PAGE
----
“Sunset Baby” was first produced in New York by the LAByrinth Theatre, in 2013, after premièring in 2012 in London. Though it was well received, it was soon eclipsed by the Detroit trilogy—“Paradise Blue,” set in 1949; the Motown-era “Detroit ’67”; and the contemporary “Skeleton Crew”—which established Morisseau as a gifted orchestrator of plots about America’s ongoing betrayal of Black workers. The revival of “Sunset” at the Signature is part of a multiyear residency, which has included a restaging of “Paradise Blue,” in 2018, and a première of her most beautiful play to date, “Confederates,” in 2022, which darted between two time frames: modern-day academia and a guerrilla action on a plantation during the Civil War. As a socially conscious writer, Morisseau seems drawn to realism, but I find her most convincing when she blurs her stories into quasi-fable, which she did in the time-bending “Confederates,” and which she does, in glimpses and glances, here.

The attempts in “Sunset” to capture reality, when unmediated by fantasy, can falter. Ingram has a nice, icy thousand-yard stare, but Morisseau has written her part as a strange mixture of street-smart intellectual and deprived innocent who, as Nina says, has never even seen a “fuckin’ sunset.” (New York has its drawbacks, no doubt, but the sun does go down here.) Elsewhere, though, Morisseau is more careful with characterization. The play’s finest accomplishment is Damon, whose own deep reading has allowed him to recast his exploitation of others as a kind of warped political radicalism. Nicholson, giving an astonishing performance, displays a gorgeous ease onstage, and is able to play Damon as both the supportive lover and the pleading bully, sometimes in the same moment, his arms around Nina’s waist. Morisseau often pairs threat with some kind of appeal for love. “Tell me you need me, baby,” Damon demands. Nina, in turn, will ask her father to express his regrets—at the point of a gun.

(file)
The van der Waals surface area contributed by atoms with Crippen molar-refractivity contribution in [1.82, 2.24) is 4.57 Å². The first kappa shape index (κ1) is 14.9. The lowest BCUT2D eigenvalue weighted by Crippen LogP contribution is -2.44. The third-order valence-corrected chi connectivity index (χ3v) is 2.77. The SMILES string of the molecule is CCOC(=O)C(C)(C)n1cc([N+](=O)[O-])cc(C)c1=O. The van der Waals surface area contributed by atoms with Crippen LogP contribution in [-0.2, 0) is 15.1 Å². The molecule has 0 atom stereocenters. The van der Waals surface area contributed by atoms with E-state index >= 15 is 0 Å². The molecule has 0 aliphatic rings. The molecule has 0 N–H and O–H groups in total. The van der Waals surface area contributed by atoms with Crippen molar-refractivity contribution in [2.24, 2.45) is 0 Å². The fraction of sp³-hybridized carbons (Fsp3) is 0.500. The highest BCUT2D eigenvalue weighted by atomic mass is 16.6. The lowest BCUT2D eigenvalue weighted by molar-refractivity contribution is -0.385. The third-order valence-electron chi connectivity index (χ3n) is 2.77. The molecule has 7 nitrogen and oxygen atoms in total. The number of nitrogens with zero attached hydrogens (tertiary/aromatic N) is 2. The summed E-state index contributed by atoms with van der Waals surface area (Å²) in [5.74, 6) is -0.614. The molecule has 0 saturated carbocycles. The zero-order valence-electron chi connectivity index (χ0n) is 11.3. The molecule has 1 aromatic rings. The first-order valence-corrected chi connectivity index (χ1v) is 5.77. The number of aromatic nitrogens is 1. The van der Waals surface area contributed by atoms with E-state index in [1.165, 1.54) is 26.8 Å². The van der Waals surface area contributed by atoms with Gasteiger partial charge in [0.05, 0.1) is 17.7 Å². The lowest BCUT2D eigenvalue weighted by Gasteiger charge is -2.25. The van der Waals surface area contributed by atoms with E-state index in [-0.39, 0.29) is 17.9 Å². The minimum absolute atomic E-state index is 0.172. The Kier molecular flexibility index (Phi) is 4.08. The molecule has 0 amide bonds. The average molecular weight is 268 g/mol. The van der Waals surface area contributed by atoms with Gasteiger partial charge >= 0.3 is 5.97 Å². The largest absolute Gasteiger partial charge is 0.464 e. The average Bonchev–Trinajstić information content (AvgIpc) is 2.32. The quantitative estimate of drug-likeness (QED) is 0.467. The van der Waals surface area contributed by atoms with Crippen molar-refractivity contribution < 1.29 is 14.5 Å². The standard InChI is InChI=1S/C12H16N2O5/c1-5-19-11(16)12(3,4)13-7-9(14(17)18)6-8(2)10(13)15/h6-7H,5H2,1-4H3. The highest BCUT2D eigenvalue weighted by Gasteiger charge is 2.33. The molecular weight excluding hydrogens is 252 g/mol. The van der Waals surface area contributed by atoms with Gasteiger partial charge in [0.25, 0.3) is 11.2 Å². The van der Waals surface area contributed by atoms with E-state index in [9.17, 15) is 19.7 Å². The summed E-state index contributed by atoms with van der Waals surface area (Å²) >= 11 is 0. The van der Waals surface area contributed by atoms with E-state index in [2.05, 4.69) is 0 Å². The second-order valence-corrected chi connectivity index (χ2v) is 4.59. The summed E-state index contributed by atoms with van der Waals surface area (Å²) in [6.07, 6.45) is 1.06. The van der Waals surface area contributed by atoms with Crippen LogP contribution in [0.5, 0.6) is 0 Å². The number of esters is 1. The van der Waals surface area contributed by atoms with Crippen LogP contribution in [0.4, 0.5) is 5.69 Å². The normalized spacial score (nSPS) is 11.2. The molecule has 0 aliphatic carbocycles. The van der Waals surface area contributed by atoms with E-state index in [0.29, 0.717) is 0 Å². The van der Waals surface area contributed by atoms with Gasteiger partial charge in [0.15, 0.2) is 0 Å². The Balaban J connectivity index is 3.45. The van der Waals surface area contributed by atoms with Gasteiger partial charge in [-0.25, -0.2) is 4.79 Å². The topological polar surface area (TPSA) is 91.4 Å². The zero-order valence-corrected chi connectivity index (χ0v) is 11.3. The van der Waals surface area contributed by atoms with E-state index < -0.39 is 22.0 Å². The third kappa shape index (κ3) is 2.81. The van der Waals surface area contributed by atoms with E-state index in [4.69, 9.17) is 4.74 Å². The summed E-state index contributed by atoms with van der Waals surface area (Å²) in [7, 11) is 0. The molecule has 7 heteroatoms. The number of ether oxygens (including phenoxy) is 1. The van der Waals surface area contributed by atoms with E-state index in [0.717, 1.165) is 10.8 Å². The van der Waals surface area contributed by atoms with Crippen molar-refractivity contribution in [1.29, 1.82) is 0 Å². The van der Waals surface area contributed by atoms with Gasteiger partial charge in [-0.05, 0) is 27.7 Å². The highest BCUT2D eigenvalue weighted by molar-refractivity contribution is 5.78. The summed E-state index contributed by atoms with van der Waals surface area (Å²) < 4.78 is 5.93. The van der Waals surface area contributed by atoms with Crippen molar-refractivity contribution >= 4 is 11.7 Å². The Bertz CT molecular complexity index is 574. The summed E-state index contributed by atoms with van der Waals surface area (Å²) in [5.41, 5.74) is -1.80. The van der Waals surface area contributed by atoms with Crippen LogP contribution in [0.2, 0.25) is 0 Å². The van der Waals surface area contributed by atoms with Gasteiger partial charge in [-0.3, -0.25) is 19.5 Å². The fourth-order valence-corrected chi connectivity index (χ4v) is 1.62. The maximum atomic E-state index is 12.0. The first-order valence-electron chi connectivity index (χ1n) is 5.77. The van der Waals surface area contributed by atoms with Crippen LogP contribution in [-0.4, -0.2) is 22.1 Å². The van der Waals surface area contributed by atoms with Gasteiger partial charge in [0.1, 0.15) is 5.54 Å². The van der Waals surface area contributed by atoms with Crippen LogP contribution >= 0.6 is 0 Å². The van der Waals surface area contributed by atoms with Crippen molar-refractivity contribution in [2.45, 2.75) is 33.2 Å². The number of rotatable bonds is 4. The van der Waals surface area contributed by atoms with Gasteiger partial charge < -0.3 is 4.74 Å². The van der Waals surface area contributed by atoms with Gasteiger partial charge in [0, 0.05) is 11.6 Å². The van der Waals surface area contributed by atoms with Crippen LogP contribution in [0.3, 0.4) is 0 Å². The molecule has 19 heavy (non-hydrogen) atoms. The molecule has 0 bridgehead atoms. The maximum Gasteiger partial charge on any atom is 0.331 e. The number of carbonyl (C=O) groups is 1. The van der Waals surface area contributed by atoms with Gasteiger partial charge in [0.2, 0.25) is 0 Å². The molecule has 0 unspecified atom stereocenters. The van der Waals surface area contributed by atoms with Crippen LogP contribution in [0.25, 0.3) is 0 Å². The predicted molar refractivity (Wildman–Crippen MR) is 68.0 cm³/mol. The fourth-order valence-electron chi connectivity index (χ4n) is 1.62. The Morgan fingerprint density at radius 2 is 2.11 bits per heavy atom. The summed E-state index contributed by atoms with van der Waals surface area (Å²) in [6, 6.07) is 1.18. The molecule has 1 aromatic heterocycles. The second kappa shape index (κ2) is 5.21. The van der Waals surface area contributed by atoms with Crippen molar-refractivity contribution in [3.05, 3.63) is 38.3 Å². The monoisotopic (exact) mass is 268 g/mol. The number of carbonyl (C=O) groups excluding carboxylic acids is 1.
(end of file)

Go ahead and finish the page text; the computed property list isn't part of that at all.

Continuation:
None of this mirrors Morisseau’s life, or her parents’. But there’s still personal revelation in the play. The playwright has posted a quote in the lobby outside the theatre, noting the way her own politically engaged father inspired her: “I’ve called my mother many times, like, ‘Explain this to me. I’m trying to calm down; I’m not sure why I can’t calm down. Have I always been this agitated?’ She reminds me that I have always been like this. My father was a revolutionary-minded man.” And when, toward the end of the play, Kenyatta hands Nina a photograph of herself as a child, it’s actually a picture of Morisseau, taken by her dad when she was a toddler.

For a long time now, Morisseau, the bard of Detroit, has been one of our most morally driven, socially active writers. So “Sunset Baby,” with its air of both fantasy and remorse, provides an illuminating look into Morisseau’s magisterial status in American theatre. Who, really, is qualified to be Nina’s comrade? Damon seems steeped in progressive theory, casually dropping terms from Steven Spitzer’s “Toward a Marxian Theory of Deviance,” but for some reason his praxis includes taking Nina’s money. And Kenyatta, so dedicated to action and self-examination, has made no allowance for the profound damage done to his daughter by his absence. Morisseau hints at the pressures applied from one generation to the next, and we begin to understand the loneliness of liberation. It is necessary, of course, and Morisseau clearly appreciates the immeasurable gifts given to her by her father. But Nina hasn’t had a childhood—and her creator may be showing us the high emotional cost of being raised in the revolution. ♦